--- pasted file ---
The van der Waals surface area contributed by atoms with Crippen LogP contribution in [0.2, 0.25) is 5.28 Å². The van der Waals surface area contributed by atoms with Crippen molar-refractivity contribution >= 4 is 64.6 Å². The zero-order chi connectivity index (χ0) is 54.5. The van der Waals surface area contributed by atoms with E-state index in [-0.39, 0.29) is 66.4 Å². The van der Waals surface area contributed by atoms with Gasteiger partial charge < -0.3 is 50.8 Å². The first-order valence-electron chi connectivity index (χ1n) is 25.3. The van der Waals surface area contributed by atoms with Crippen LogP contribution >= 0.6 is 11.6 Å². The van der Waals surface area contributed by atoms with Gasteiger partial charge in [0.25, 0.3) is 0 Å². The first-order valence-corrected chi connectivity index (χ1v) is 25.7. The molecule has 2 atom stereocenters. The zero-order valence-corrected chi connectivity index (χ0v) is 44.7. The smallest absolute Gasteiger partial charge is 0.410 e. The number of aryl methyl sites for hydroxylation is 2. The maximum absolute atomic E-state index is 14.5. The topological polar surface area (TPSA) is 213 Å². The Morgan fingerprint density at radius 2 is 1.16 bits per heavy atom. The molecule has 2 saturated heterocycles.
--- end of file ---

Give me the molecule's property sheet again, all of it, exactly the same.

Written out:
The van der Waals surface area contributed by atoms with Crippen LogP contribution in [0.2, 0.25) is 5.28 Å². The van der Waals surface area contributed by atoms with Crippen molar-refractivity contribution >= 4 is 64.6 Å². The zero-order chi connectivity index (χ0) is 54.5. The van der Waals surface area contributed by atoms with E-state index in [-0.39, 0.29) is 66.4 Å². The van der Waals surface area contributed by atoms with Gasteiger partial charge < -0.3 is 50.8 Å². The first-order valence-electron chi connectivity index (χ1n) is 25.3. The van der Waals surface area contributed by atoms with Crippen LogP contribution >= 0.6 is 11.6 Å². The van der Waals surface area contributed by atoms with Gasteiger partial charge in [0.25, 0.3) is 0 Å². The first-order valence-corrected chi connectivity index (χ1v) is 25.7. The molecule has 2 atom stereocenters. The zero-order valence-corrected chi connectivity index (χ0v) is 44.7. The smallest absolute Gasteiger partial charge is 0.410 e. The number of aryl methyl sites for hydroxylation is 2. The maximum absolute atomic E-state index is 14.5. The topological polar surface area (TPSA) is 213 Å². The Morgan fingerprint density at radius 2 is 1.16 bits per heavy atom. The molecule has 2 saturated heterocycles.